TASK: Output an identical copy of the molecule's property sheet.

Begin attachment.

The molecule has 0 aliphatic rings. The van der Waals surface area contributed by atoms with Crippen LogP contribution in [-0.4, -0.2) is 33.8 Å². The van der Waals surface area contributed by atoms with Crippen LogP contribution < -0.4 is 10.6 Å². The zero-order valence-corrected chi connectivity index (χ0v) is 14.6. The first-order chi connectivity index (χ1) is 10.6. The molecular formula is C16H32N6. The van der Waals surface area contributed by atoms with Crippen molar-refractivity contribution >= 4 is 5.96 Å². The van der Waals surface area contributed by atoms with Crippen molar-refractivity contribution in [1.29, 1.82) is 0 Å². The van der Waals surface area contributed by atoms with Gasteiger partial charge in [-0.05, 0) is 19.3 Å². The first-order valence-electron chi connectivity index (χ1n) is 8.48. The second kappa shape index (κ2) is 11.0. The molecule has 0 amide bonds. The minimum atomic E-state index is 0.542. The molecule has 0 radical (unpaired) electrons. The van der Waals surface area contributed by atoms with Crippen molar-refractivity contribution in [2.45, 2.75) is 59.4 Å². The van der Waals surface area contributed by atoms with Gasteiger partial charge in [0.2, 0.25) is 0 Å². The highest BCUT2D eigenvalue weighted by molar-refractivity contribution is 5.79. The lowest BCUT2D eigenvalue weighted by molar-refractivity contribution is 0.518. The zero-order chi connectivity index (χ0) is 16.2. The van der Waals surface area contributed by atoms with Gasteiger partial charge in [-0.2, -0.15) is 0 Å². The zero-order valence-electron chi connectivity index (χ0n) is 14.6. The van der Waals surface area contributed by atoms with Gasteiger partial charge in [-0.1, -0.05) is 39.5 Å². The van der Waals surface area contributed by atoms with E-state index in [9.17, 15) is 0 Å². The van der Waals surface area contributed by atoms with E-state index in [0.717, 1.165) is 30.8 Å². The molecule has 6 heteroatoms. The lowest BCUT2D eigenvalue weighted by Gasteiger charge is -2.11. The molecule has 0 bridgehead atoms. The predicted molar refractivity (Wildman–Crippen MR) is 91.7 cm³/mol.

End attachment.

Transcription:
The molecule has 0 aliphatic rings. The van der Waals surface area contributed by atoms with Crippen LogP contribution in [-0.4, -0.2) is 33.8 Å². The van der Waals surface area contributed by atoms with Crippen LogP contribution < -0.4 is 10.6 Å². The zero-order valence-corrected chi connectivity index (χ0v) is 14.6. The first-order chi connectivity index (χ1) is 10.6. The molecular formula is C16H32N6. The van der Waals surface area contributed by atoms with Crippen molar-refractivity contribution >= 4 is 5.96 Å². The van der Waals surface area contributed by atoms with Crippen molar-refractivity contribution in [1.29, 1.82) is 0 Å². The van der Waals surface area contributed by atoms with Gasteiger partial charge in [-0.05, 0) is 19.3 Å². The first-order valence-electron chi connectivity index (χ1n) is 8.48. The second kappa shape index (κ2) is 11.0. The molecule has 0 amide bonds. The minimum atomic E-state index is 0.542. The molecule has 0 radical (unpaired) electrons. The van der Waals surface area contributed by atoms with Crippen molar-refractivity contribution in [2.45, 2.75) is 59.4 Å². The van der Waals surface area contributed by atoms with Gasteiger partial charge in [0.2, 0.25) is 0 Å². The highest BCUT2D eigenvalue weighted by molar-refractivity contribution is 5.79. The lowest BCUT2D eigenvalue weighted by molar-refractivity contribution is 0.518. The zero-order chi connectivity index (χ0) is 16.2. The van der Waals surface area contributed by atoms with Gasteiger partial charge in [-0.2, -0.15) is 0 Å². The zero-order valence-electron chi connectivity index (χ0n) is 14.6. The van der Waals surface area contributed by atoms with Gasteiger partial charge in [-0.1, -0.05) is 39.5 Å². The van der Waals surface area contributed by atoms with E-state index in [9.17, 15) is 0 Å². The van der Waals surface area contributed by atoms with E-state index in [0.717, 1.165) is 30.8 Å². The molecule has 6 heteroatoms. The lowest BCUT2D eigenvalue weighted by Gasteiger charge is -2.11. The molecule has 0 bridgehead atoms. The predicted molar refractivity (Wildman–Crippen MR) is 91.7 cm³/mol.